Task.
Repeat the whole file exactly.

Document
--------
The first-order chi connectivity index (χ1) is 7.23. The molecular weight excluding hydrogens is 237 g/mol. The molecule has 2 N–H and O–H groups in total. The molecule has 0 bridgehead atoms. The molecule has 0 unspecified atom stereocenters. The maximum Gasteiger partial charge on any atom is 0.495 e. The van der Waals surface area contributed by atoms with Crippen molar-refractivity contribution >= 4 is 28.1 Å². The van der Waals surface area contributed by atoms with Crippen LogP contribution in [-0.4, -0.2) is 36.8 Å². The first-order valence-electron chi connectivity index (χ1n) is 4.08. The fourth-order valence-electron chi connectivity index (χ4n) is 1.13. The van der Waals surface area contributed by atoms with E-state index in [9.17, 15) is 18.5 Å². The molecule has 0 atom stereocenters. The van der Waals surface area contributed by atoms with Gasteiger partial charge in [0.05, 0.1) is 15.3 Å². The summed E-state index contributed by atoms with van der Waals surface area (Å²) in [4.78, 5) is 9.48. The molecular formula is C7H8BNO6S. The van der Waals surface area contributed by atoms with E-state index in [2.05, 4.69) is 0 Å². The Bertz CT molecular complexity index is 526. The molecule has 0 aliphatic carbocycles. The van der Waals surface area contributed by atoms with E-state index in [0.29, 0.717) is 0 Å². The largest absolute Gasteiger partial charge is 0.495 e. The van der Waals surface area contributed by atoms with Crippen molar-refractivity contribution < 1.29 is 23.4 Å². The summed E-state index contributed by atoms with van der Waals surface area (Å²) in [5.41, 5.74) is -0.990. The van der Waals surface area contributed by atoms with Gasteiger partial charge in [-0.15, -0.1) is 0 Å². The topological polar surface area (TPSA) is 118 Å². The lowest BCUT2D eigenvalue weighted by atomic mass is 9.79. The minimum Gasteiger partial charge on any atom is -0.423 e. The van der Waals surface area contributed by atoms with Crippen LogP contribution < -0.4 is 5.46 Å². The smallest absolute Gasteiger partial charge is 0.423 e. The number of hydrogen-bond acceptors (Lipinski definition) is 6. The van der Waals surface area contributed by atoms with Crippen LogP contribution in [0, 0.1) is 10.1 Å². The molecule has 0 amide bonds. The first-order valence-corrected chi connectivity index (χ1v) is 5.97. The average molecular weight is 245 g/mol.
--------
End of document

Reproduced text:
The first-order chi connectivity index (χ1) is 7.23. The molecular weight excluding hydrogens is 237 g/mol. The molecule has 2 N–H and O–H groups in total. The molecule has 0 bridgehead atoms. The molecule has 0 unspecified atom stereocenters. The maximum Gasteiger partial charge on any atom is 0.495 e. The van der Waals surface area contributed by atoms with Crippen molar-refractivity contribution >= 4 is 28.1 Å². The van der Waals surface area contributed by atoms with Crippen LogP contribution in [-0.4, -0.2) is 36.8 Å². The first-order valence-electron chi connectivity index (χ1n) is 4.08. The fourth-order valence-electron chi connectivity index (χ4n) is 1.13. The van der Waals surface area contributed by atoms with E-state index in [9.17, 15) is 18.5 Å². The molecule has 0 atom stereocenters. The van der Waals surface area contributed by atoms with Gasteiger partial charge in [0.05, 0.1) is 15.3 Å². The summed E-state index contributed by atoms with van der Waals surface area (Å²) in [4.78, 5) is 9.48. The molecular formula is C7H8BNO6S. The van der Waals surface area contributed by atoms with E-state index in [2.05, 4.69) is 0 Å². The Bertz CT molecular complexity index is 526. The molecule has 0 aliphatic carbocycles. The van der Waals surface area contributed by atoms with E-state index in [0.29, 0.717) is 0 Å². The largest absolute Gasteiger partial charge is 0.495 e. The van der Waals surface area contributed by atoms with Crippen molar-refractivity contribution < 1.29 is 23.4 Å². The summed E-state index contributed by atoms with van der Waals surface area (Å²) in [5.41, 5.74) is -0.990. The van der Waals surface area contributed by atoms with Gasteiger partial charge in [-0.15, -0.1) is 0 Å². The topological polar surface area (TPSA) is 118 Å². The lowest BCUT2D eigenvalue weighted by atomic mass is 9.79. The minimum Gasteiger partial charge on any atom is -0.423 e. The van der Waals surface area contributed by atoms with Crippen LogP contribution < -0.4 is 5.46 Å². The smallest absolute Gasteiger partial charge is 0.423 e. The number of hydrogen-bond acceptors (Lipinski definition) is 6. The van der Waals surface area contributed by atoms with Crippen LogP contribution in [0, 0.1) is 10.1 Å². The molecule has 0 amide bonds. The first-order valence-corrected chi connectivity index (χ1v) is 5.97. The average molecular weight is 245 g/mol.